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Starbucks rides Colorado wave of labor union concern

DENVER (KDVR) – Between coffee, groceries, and the new legislative session, unions are in an uncharacteristic leading position in conversation about labor in Colorado.

On Colfax Avenue and Milwaukee Street in Denver, Starbucks workers are petitioning to unite with other stores across the country. Just last month, a Starbucks in Buffalo became the first in the nation to vote to unify. Voting quickly became a trend. The Denver location is one of 54 stores in 19 different states trying to organize.

Elsewhere, union negotiations have taken center stage in Colorado public life.

Local 7 strike at King Soopers leads to a new employment contract that increases workers’ wages by as much $5 an hour for some workers. The Colorado General Assembly is considering a bill that would change the law and allow local government employees to join unions without the express permission of local law.

The push to organize labor comes at a time when union membership is low across the state.

The percentage of people in Colorado’s workforce who are union members has declined since hitting a 10-year high in 2018. There were 165,000 union members in Colorado at the end of 2021, down from 280,000 in 2018.

That means fewer union members than ever before. Statewide, just 7.5% of Colorado’s workers were union members in 2021, the lowest percentage on record by the US Bureau of Labor Statistics and nearly half of 2018’s membership rate.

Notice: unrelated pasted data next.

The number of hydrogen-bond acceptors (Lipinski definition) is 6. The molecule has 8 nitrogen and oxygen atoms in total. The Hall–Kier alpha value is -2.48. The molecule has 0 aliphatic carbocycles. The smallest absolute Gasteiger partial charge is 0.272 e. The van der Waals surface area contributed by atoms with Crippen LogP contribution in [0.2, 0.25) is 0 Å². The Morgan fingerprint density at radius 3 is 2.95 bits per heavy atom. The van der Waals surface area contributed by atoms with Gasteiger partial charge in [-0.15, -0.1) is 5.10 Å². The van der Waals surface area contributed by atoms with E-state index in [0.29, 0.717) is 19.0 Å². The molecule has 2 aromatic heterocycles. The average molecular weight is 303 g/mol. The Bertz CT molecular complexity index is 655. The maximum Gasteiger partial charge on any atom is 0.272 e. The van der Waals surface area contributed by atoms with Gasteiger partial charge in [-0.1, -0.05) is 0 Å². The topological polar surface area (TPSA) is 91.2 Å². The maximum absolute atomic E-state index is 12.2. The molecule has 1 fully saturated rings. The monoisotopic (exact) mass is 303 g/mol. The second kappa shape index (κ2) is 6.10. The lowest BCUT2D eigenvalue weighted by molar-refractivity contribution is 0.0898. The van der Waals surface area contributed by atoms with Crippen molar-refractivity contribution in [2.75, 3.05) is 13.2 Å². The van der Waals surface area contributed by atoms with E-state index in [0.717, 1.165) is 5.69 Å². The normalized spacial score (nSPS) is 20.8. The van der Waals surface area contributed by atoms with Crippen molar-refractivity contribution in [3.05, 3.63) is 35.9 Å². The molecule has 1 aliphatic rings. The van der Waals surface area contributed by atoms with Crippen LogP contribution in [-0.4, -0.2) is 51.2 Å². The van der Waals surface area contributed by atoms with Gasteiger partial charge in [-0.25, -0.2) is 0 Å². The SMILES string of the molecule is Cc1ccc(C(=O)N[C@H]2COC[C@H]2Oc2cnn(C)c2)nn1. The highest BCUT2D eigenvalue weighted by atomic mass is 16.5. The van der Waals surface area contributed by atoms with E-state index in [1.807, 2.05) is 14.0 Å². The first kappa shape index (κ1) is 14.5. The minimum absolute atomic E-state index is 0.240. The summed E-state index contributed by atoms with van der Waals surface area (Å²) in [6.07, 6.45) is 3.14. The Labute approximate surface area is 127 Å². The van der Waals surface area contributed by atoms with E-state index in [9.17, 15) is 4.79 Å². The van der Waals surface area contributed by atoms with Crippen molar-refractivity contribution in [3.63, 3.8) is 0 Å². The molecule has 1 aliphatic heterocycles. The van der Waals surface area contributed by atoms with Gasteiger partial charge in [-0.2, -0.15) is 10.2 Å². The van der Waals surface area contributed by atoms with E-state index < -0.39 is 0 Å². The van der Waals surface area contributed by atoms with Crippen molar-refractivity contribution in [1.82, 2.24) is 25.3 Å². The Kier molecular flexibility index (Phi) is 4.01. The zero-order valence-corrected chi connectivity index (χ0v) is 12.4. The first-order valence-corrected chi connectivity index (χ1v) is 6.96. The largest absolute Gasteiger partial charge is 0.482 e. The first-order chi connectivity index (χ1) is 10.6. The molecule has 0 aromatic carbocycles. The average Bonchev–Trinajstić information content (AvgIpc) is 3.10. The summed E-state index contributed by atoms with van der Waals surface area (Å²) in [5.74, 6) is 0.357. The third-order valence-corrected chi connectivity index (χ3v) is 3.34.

Starbucks’ petition to merge in Denver will be a hit in an underrepresented segment of the workforce – baristas.

Foodservice workers have one of the lowest union membership rates in the nation and are falling at that rate. Only 1.2% of the country’s food service workers are union members, one of the lowest rates in 20 years.

In contrast, public officials such as police, firefighters and teachers are the most respected. More than 40% of local government employees are union members. Colorado’s rate for local government employees is lower than this national figure, because state law prohibits it Colorado local government employee to organize unless city law explicitly permits them. A bill expected to be introduced in this legislative session will change that.

https://kdvr.com/news/data/starbucks-riding-colorado-wave-of-labor-union-interest/ Starbucks rides Colorado wave of labor union concern

Tom Vazquez

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